Author(s): Scherf, Johannes (Tübingen) | Decker, Wolfgang (Cologne)
[German version] [1] Prophetess of the Oracle of Apollo at Delphi (Πυθία; Pythía). Prophetic seer of the oracle of Apollo Pythios at Delphi. In addition to her genuine designation as Pythía, her function is characterized by such epithets as mántis (Aesch. Eum. 29), prómantis (Hdt. 6,66), or prophȇtis (Eur. Ion 42). The P.'s establishment may have occurred after a period in which male priests were responsible for the promulgation (H. Hom. 3,393-396; [3. 215]). In the oracle's primeval period, the role of the seer was probably not fulfilled by…

Pandion

(379 words)

Author(s): Scherf, Johannes (Tübingen)
(Πανδίων/ Pandíōn). [German version] [1] Attic King Mythical Attic king and eponymous hero of the Pandionis [2] phyle (with 11 demes [2. 370]). P. occupies the sixth place on the list of kings in Hellanicus [1 (FGrH 4, commentary, vol. 1, p. 449). this list was later expanded by duplications of P. and Cecrops, first detectable in the Marmor Parium (FGrH 239 A 1-17). Here, P. I occupies the fifth place, and P. II the eighth. Originally, the list probably only contained the kings Cecrops, P., Erechtheus and Aegeus, as only they were phyle heros while they were kings. P. is therefore one legendary …

Hippomenes

(246 words)

Author(s): Scherf, Johannes (Tübingen)
(Ἱππομένης; Hippoménēs). [German version] [1] Victor in foot race against Atalante Boeotian from Onchestus, son of  Megareus (Hyg. Fab. 185) or Ares (schol. Theoc. 3,40) and Merope (Hyg. Fab. 185). The foot race between H. and  Atalante was already known to Hesiod (fr. 74 M.-W.). The most comprehensive account can be found in Ov. Met. 10,560-707 [1]: Upon his request, Venus gives him three apples which Atalante picks up during the race, causing her to lose. H. fails to perform the thanks-offering; Venus en…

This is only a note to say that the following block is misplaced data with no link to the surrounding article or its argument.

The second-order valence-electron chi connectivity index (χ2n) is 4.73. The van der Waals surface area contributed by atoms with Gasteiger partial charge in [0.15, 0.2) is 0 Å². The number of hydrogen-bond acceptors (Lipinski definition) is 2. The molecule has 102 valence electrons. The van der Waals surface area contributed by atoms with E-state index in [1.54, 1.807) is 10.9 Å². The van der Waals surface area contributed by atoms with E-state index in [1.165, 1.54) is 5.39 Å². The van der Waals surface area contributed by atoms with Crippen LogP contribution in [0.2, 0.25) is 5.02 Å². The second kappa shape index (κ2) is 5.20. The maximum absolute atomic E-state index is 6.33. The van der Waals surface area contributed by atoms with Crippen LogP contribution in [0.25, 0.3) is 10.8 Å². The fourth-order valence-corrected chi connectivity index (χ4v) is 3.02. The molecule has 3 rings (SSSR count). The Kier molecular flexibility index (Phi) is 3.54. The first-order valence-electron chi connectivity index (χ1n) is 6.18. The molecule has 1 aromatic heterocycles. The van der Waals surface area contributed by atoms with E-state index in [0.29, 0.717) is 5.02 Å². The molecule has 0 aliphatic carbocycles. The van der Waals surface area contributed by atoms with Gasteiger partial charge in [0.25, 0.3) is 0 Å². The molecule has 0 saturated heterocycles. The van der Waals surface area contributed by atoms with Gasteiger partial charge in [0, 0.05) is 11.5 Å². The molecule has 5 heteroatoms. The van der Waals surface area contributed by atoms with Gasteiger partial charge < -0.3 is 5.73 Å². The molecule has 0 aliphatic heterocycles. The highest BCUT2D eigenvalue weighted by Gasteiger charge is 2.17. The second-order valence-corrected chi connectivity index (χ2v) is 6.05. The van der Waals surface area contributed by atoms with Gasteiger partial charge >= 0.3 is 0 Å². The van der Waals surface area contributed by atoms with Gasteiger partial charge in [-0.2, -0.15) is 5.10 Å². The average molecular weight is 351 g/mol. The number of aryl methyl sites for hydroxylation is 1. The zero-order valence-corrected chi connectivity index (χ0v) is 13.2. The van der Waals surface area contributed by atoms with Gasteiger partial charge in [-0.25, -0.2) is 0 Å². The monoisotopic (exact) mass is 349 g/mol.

Taurokathapsia

(140 words)

Author(s): Scherf, Johannes (Tübingen)
[German version] (Ταυροκαθαψία/ Taurokathapsía: CIG 3212, Smyrna). From taúros ('bull') and katháptein ('hang on to'). A form of bull-fighting at the Eleutheria in Larisa [3] (IG IX 531; 535; 536), in which a rider swung himself on to the bull grabbing its horns and tried to throw it to the ground (as in Heliod. 10,28-30; cf. Anth. Pal. 9,543); a relief from Smyrna and coin images from Larisa have been preserved [1. 221-224]. In inscriptions, taurokathapsia is suggested for cities of the Greek East (Aphrodisias: CIG 2759b; Ancyra: CIG 4039; Sinope: CIG 4157); it is c…

Glaucus

(2,298 words)

Author(s): Scherf, Johannes (Tübingen) | Neudecker, Richard (Rome) | Fornaro, Sotera (Sassari) | Albiani, Maria Grazia (Bologna)
(Γλαῦκος; Glaûkos). The name means ‘glossy blue’, also ‘luminous’ [1];  Glauce: Hom. Il 16,34). [German version] [1] Sea demon A sea demon, into which a Boeotian fisherman from Anthedon was transformed after consuming a magical herb. The place of his jump into the sea after the transformation, Γλαύκου πήδημα ( Glaúkou pḗdēma, ‘Glaucus' jump’), was indicated (Paus. 9,22,6-7). Representations are known by Evanthes, Hedyle and Nicander (Ath. 7,295b-297c), by Callimachus (Suda s.v.), Q. Cornificius (Macrob. Sat. 6,5,13) and Cicero (Plut. Cic. 2,3,86…